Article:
“What do you do for fun?”
“Like, what do you do in your free time?”
Shrug. “Nothing. I help my mom take care of my baby sister.”
This is a typical answer I get when I ask my students about their hobbies. I work as a speech-language pathologist in Oklahoma City, and the three schools I’m at have a large Latino population. I’d say my particular schools are about 80% Latino, 15% black, and 5% white. One of my principals, before I had decided to work in Oklahoma City, told me one of the reasons working in OKC was so rewarding was that the kids in Oklahoma City don’t have access to the same services as the kids in Norman or Yukon. This was integral to my decision to work for OKC Public Schools.
We’re getting dangerously close to Great White Savior territory here, so let me clarify a bit. Other factors in deciding to work for OKCPS were convenience (all my schools are really close to Norman, so my commute is minimal), financial (more money than any of the suburban areas), and situational (Norman offered me a middle school, but OKC offered me two high schools). I didn’t enter into this job with a hero complex. I only set all that up in that above paragraph to provide context for this: McFarland USA moved me to tears.
Granted, that’s not hard to do. I’m pretty teary-eyed in movies in general; it doesn’t take much. Even cheesy Disney sports movies lacking much in the way of realism about the way the world really works (i.e. last year’s Million Dollar Arm) manage to elicit tears from me. But McFarland USA, for all the general sports-movie clichés it rides to its inspirational finish, has something more substantial at its heart: a true appreciation for the people populating its story.
Kevin Costner stars as a football coach with a temper problem who moves his wife (Maria Bello) and two daughters to tiny McFarland in sunny Southern California. The town is so Hispanic that apparently its restaurants don’t serve hamburgers, only tacos- thankfully one of the only “Gee whiz, those Mexicans!” moments in the movie. Costner’s character’s name is Jim White, which would be too perfect except this is a true story and that’s really his name. As White’s family struggles to acclimate to the town, you start to worry it’s the movie that thinks all the Mexicans look like thuggish gangsters and not Mr. White.
But then director Niki Caro (the magical Whale Rider, North Country) turns her attention away from the White family, and McFarland USA becomes a surprisingly rich painting of Latino-American culture. White notices all the high school boys running to and from the fields where they work as pickers and convinces the principal to let him start a track team. The track sequences are exciting, especially as the meets pit the Latino boys from McFarland against preppy white boys from schools with far more money. But more exciting are the lengths Caro goes to draw the audience into McFarland’s everyday culture, filling out the movie with warm supporting characters like the parents (Diana Maria Riva and Omar Leyva) of the three Diaz boys on the team, the flustered Principal Camillo (Valente Rodriguez), and a hospitable shopowner (Danny Mora). As the movie rounds toward its finish line (yep), the Whites have fully integrated into the town’s culture, so that McFarland USA becomes about how the track team reflects the culture of its city rather than its coach.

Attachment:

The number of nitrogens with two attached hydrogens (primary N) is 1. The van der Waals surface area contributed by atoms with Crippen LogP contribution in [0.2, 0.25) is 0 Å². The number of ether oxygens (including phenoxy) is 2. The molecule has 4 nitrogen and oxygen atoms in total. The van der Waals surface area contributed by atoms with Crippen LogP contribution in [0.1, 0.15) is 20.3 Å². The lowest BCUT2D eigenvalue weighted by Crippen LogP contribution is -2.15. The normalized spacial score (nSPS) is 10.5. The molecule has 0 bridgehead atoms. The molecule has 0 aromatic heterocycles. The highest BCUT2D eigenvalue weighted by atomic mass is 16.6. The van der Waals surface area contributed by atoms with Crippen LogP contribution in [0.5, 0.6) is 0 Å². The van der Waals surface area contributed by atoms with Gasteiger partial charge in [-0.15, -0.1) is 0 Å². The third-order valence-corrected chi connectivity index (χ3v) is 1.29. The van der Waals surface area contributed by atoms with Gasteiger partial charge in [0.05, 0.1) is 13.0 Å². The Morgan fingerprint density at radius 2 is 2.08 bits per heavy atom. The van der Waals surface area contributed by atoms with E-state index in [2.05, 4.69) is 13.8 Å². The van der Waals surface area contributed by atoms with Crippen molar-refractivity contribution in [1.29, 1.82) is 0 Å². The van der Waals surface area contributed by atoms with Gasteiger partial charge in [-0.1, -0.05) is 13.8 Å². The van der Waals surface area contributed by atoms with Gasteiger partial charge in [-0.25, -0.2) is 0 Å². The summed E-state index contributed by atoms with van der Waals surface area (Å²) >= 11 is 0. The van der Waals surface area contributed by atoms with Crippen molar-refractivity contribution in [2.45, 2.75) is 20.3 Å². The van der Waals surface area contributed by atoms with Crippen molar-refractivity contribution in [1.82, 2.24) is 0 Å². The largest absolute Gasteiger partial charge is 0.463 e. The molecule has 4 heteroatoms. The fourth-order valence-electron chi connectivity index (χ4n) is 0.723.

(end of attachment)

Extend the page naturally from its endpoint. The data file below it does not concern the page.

Most movies like this want to address stereotypes head on, but Caro eschews preaching in favor of letting the reality of the Hispanic culture in this town speak for itself. It’s an effective decision; you come away from McFarland USA with a sense of how wrong the stereotype of the “lazy minority” is. I’m sure it’s tempting to assume any minority’s lack of privilege stems from their own effort rather than unequal opportunity. McFarland USA blows by this argument without a passing glance.
My principal, the one who convinced me to work in Oklahoma City, he told me once that a lot of the students at my school don’t do their homework, not because they don’t want to, but because there’s nowhere in their homes to do it. I grew up with a room of my own and extra rooms to work in if I wanted to. Some of my students share one room with all their brothers and sisters, and they’re expected to cook meals because their parents work two jobs. It would be nice if McFarland USA could change the hearts of a few people who went to see it expecting a Kevin Costner movie. What they’d really get is the rare movie that’s as insightful about Hispanic culture as it is inspirational as a sports movie.